Dropper rigs take a little more effort than store-bought tapered leaders, but they’re easy to tie and the rewards can be great. A dropper rig is a terrific searching tool, giving the bass multiple targets, and letting you present at different depths on a single drift. I’ve always been the curious sort, and I like the surprise a dropper rig provides when I discover which fly fooled the fish. And, as an angler who embraces traditional methods, the dropper rig has proven itself — you’ve heard of a brace of wet flies — over the course of hundreds of years.

The original article had an illustration of a three fly team by Ken Abrames;  I’m replacing it with a detailed rigging diagram. It’s a simple leader — you’re basically making a triple surgeon’s loop and then tying two triple surgeon’s knots.

OLYMPUS DIGITAL CAMERA

Here’s a pdf: Striper Dropper Rig

A basic dropper rig is about seven to eight feet long, with two dropper flies and one fly on point. The flies are spaced 18 to 24 inches apart, and the dropper flies are tied on tags that extend a few inches out from the leader. I use 20, 25, or 30 pound mono to build my dropper rigs. Start with a length of mono a little over four feet long. Tie a loop about the circumference of a baseball at one end; this will be the butt of the leader. I use a triple surgeon’s knot, but you can use the knot of your choice. Always wet the mono before you tighten your knots, and remember the wisdom that no knot is worthy of your trust. I test every knot I make before I fish any leader system.

Next, take a three-foot section of mono and attach it to the butt section with a triple surgeon’s or double uni-knot. The tag of the butt section will form the first dropper, so be sure to leave plenty of material (about 8”) for it. Snug that knot up good and tight, then repeat the process to form the second dropper. You should now have a length of mono with two tags, spaced about two feet apart, extending toward the point fly end of the leader. All you need to do now is tie on some flies. I like them between four and six inches away from the leader.

What flies? Think different: Different sizes. Different colors. Different species. Give the fish a choice. They will tell you when you’ve made the right one. In my experience, this rig fishes and casts best with the largest fly in the point position. Don’t be afraid of fouling or tangles. You can cut down on their incidence by slowing down your casting stroke, and making sure the line straightens out on your back cast before making the forward stroke.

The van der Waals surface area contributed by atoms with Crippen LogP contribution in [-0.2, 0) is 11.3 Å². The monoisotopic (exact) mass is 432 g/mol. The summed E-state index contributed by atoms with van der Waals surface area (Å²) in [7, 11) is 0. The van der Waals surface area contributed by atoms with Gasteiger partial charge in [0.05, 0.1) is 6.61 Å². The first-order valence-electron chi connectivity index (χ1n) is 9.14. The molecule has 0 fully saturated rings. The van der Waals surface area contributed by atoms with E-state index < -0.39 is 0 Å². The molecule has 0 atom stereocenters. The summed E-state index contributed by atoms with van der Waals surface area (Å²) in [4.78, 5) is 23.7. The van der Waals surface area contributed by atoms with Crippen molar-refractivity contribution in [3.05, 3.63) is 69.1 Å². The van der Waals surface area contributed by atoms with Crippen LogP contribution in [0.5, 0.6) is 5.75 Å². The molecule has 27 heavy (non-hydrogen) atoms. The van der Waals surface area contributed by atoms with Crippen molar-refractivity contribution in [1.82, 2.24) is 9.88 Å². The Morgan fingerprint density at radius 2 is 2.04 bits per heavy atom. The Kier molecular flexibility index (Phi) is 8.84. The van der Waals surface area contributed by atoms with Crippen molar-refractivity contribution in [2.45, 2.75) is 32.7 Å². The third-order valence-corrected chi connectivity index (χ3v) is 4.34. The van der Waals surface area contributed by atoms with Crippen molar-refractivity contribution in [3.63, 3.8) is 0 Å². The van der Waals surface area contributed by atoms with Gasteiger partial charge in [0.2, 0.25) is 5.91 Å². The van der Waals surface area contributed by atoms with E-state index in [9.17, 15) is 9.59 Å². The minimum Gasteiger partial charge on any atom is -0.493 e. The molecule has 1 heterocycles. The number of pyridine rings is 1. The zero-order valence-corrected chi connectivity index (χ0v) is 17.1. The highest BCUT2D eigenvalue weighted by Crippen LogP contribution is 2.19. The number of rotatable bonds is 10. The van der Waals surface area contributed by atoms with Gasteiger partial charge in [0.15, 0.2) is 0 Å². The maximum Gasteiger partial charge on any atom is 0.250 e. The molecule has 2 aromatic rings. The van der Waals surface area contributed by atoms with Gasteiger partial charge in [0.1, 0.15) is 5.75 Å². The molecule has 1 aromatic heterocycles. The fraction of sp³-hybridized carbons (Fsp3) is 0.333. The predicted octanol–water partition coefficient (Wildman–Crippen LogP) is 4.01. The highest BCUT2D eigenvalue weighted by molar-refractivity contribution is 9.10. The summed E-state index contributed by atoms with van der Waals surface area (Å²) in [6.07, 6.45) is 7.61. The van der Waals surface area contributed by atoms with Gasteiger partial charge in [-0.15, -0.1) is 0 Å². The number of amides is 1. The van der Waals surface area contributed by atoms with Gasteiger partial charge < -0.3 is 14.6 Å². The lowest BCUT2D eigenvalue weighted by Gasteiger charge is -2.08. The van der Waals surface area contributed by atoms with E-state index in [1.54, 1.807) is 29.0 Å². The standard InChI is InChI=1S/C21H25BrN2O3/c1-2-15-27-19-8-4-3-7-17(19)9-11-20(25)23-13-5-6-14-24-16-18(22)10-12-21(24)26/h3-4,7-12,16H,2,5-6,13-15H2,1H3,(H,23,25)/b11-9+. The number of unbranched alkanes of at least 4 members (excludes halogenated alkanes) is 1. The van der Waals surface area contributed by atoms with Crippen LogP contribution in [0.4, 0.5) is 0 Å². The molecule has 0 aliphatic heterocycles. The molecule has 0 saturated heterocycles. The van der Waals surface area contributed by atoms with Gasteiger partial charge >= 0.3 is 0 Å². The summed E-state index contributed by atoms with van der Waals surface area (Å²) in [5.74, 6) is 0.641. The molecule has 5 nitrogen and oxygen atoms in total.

Here are a few simple guidelines to help you decide if a dropper rig is a good idea. Use one when:
• You’re searching for fish.
• There are multiple baits in the water and you’re not sure what the stripers are feeding on.
• There is an abundance of small bait in the water, i.e. anchovies, grass shrimp, clam worms, sand eels.

A dropper rig might not be the best choice if:
• There are bigger fish about (landing multiple large fish on a single leader can be a dicey proposition).
• You’re having difficulty casting into a strong wind (use a shorter leader and a single fly).
• You start consistently hooking doubles or triples.

Droppers aren’t a magic bullet solution. But if you want to catch more fish, they are an excellent arrow to have in your quiver.

Striper Report: A little grass shrimp goes a long way

And then there was Plan B. Fished an estuary over the past two nights with mixed results. The first night I missed the tide and most of the fish, although I did get a courtesy tap. There were grass shrimp and a surprising number of small (inch, inch-and-a-half?) clam worms milling about. How nice to see some actual bait and receive the suggestion that there might be something about with stripes other than the skunk.

Last night I was able to negotiate a more favorable tide window. No worms, but a few more shrimp, some silversides, and — what was that? That old familiar pock! echoing across the water. The rise ring was easy to see, and although it took several drifts and dangles over his position, I saw the take and heard the splash before I felt the tug. Lost the next one to a lousy trout hook set, and then all was quiet.

I reconnoitered upstream and sat in the dark, listening for mischief. There it was, though well out of casting range. Then more mischief from the opposite direction. I scrambled into position, but by the time I got set the fish had departed for parts unknown. I gave it another half hour, then decided that I did not want to test the will of the mosquitoes over my fading vitola.

Yeah mon, I caught a striped bass on a bonefish fly. A Crazy Charlie (tan, not the pink you see here) was the middle dropper above an Orange Ruthless clam worm and below a deer hair grass shrimp.

Pink Crazy Charlie

My three fly team looked like this one from last year.

StriperShrimpDropperRig